Demolishing more of our precious history is a bridge too far

Print Friendly, PDF & Email
The Stanley St bridge can be seen in the backdrop of this photo taken in 1890, showing workers at a railway reserve unloading huge concrete blocks that would be used to build the breakwater. Image: Warrnambool Historical Society.

Carol Altmann – The Terrier

Will one of Warrnambool’s oldest original bridges survive the wrecking ball? Oh, I hope so.

The Warrnambool City Council will soon decide what to do about the failing Stanley St bridge/Edward’s Bridge that crosses the Merri River near the pastel monstrosity formerly known as the Lady Bay Hotel, and which has been in service for 130 years.

Demolition is an option, such is the Warrnambool way.

Just three years ago –  in 2017 – the council spent tens of thousands of dollars fixing this very bridge and strengthening the piles that hold it up.

Apart from the piles, the bridge was in “generally good condition” the WCC’s then-infrastructure manager said in a media release.

Even better, the end result of spending these tens of thousands of dollars on repairs was that “the historic bridge will be serviceable for decades to come”.

Decades? Not quite.

Here we are, just three years later, and Stanley St bridge is not only in need of major repairs – another $80,000 will be spent straight away – but is under threat of demolition.

How can this be?

And has the council demanded a refund for the works that failed to extend the life of the bridge for five years, let alone decades to come?

I asked the council spokesman these questions on 20 May and also for a figure on how much the 2017 bridge works cost: there has been no response.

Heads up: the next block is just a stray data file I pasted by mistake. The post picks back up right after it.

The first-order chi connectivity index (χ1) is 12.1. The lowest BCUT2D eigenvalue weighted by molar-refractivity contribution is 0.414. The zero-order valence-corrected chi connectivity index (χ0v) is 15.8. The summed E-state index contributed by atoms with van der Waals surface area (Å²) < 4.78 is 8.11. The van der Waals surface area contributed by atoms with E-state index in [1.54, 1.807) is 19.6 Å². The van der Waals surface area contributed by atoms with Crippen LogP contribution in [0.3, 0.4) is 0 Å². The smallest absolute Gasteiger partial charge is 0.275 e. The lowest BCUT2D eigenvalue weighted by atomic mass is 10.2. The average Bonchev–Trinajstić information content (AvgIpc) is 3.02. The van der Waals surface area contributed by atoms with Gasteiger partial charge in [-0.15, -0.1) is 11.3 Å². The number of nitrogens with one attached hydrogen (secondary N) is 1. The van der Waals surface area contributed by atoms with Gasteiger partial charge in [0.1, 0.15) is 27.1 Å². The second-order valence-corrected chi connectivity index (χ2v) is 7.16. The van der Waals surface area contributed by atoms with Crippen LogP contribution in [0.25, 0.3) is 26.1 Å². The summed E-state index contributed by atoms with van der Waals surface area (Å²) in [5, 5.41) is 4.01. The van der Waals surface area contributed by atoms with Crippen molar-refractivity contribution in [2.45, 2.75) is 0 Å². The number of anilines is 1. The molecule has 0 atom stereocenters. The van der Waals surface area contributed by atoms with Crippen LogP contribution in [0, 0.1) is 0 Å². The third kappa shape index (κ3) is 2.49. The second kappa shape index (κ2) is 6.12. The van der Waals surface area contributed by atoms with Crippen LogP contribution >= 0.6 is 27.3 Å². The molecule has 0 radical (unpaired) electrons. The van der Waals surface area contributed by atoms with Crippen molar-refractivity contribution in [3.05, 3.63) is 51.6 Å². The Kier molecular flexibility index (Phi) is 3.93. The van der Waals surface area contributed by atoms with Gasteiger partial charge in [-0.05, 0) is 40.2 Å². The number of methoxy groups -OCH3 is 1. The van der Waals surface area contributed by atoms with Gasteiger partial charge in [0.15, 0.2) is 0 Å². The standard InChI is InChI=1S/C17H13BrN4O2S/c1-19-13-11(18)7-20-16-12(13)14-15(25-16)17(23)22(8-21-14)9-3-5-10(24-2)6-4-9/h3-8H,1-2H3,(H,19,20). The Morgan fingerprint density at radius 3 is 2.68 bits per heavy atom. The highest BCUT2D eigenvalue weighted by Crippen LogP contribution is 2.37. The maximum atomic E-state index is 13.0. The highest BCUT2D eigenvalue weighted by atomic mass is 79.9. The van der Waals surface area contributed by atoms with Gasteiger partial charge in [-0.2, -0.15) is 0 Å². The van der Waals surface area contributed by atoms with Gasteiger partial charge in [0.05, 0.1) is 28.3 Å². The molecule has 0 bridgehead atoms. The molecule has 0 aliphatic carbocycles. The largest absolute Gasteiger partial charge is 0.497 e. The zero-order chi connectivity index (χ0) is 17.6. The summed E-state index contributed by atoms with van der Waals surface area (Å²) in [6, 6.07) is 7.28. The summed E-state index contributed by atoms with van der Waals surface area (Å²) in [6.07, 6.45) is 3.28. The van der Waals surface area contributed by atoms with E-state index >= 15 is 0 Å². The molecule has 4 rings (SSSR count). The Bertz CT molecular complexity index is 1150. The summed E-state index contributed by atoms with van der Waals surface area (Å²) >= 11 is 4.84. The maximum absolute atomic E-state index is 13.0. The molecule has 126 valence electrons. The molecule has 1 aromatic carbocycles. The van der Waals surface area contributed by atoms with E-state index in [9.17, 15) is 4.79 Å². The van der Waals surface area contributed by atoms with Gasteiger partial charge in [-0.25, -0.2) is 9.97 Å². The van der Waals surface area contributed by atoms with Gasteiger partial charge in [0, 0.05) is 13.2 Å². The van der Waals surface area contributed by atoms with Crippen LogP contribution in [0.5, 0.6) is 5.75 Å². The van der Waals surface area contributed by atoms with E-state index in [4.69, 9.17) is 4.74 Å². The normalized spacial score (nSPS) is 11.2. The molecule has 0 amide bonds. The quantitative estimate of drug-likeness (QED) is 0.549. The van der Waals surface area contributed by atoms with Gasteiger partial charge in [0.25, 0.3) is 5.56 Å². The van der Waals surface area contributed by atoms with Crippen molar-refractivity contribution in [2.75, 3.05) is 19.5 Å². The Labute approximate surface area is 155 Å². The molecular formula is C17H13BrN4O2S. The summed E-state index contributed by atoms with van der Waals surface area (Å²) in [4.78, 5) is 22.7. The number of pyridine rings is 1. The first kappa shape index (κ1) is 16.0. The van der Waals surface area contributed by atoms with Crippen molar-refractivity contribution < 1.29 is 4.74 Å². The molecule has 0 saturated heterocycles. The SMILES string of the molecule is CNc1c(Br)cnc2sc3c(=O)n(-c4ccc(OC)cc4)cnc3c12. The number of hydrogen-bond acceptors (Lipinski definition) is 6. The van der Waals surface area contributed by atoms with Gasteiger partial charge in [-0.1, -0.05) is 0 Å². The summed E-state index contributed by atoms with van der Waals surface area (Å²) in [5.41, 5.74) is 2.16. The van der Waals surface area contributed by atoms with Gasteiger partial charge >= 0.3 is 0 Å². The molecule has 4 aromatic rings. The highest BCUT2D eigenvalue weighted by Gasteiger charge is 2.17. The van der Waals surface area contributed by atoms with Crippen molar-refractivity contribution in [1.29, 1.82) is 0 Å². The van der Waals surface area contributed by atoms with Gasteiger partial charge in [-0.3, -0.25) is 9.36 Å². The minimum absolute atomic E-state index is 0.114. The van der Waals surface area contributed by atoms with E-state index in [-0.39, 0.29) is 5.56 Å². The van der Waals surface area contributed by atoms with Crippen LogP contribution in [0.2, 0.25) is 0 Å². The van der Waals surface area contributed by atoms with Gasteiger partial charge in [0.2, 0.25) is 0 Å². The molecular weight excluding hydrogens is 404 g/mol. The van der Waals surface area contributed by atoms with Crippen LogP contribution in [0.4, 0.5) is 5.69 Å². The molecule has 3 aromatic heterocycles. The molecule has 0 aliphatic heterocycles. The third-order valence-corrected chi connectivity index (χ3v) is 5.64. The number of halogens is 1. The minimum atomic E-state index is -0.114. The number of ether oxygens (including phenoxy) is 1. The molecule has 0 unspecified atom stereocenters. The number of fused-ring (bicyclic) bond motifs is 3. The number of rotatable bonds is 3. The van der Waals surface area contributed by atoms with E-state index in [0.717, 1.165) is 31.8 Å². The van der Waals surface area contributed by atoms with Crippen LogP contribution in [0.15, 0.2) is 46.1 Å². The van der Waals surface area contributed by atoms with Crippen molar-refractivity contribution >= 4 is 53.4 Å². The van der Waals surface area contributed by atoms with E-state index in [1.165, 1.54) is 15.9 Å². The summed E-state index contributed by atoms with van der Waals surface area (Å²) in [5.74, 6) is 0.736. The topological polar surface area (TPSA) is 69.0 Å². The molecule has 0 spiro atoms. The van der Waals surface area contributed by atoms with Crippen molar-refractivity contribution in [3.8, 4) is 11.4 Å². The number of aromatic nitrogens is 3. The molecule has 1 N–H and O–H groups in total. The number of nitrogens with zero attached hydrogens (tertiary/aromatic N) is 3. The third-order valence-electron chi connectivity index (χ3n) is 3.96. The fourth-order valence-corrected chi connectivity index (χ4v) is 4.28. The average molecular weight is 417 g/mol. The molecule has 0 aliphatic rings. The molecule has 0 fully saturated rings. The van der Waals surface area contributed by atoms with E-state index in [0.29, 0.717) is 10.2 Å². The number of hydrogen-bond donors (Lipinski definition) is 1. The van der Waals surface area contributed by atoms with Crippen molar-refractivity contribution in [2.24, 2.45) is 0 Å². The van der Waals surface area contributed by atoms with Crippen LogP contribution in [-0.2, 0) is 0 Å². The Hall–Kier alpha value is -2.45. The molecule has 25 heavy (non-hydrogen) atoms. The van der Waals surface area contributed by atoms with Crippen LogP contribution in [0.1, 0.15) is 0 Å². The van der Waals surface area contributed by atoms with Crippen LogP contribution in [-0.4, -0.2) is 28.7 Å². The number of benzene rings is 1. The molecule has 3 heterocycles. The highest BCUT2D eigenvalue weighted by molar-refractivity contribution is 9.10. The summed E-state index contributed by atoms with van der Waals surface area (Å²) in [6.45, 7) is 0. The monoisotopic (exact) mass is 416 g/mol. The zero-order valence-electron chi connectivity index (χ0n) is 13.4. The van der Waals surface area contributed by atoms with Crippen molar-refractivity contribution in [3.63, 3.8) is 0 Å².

Oddly, these 2017 works didn’t rate a mention in the report to the council meeting on 4 May when councillors talked about how much money they would need to borrow to either knock the old bridge down, repair it, or keep it and build a brand new bridge alongside.

Nobody put up their hand and said, hang on, didn’t we just spend a bucketload of public money a couple of years ago to fix this bridge?

Like the Merri River in flood, so much public money just swishes through and is never seen or heard of again.

The original Hopkins River bridge was built in 1895 and was completely replaced in 2000. It is now in need of major repairs to prevent a catastrophic failure. Image: State Library Victoria.

The same could be said for the Hopkins River bridge which is also in need of major repairs, despite being completely replaced just 20 years ago.

It will soon have $460,000 spent on it to prevent “catastrophic failure” caused by defective concrete and other work that, obviously, couldn’t handle the harsh conditions.

Here’s part of the shopping list for Pontings, according to the tender:

Concrete patch repairs to pre-stressed beams;

Concrete patch repairs to pier headstocks and pier piles;

Crack injection to pier piles;

Silane treatment to pre-stressed beams;

Silane treatment to pier headstocks;

Silane treatment to pier headstocks; and

Protective paint system for pedestrian walkway galvanised beams & plates/cleats.


Cripes, that is some list.

The Stanley St bridge will cost around $2.6m to replace, or $1.2m to repair, with the council to cover half the cost and the remainder from a grant.

Perhaps if we had got it right the first time, we wouldn’t be facing the loss of another piece of our precious history.

My hope is the new bridge, if it must be built, runs alongside the old….and we push for a decent warranty.

Any other option should not be an option at all.

1 thought on “Demolishing more of our precious history is a bridge too far”

  1. The Council article in 2017 also says “The timber bridge, more than a century old, will be strengthened to increase its load carrying capacity.” Council manager Justin Hinch says “As a result of the assessment a 20-tonne load limit was placed on the bridge. Aside from the piles though, the bridge is in generally good condition.”

    Upon completion of the works a subsequent Council report, (found at, states that “The bridge’s 20-tonne load limit will remain in place and the work means the bridge will be serviceable for many years.”

    So, was the load carrying capacity increased or not? Seems not, the 20-tonne load limit remained in place.

    Again, we were told the bridge would be serviceable for “many years”.

    Council Manager Justin Hinch is no longer at Council – perhaps he should be brought back and give a second opinion, he might just save Council $2.6m

Comments are closed.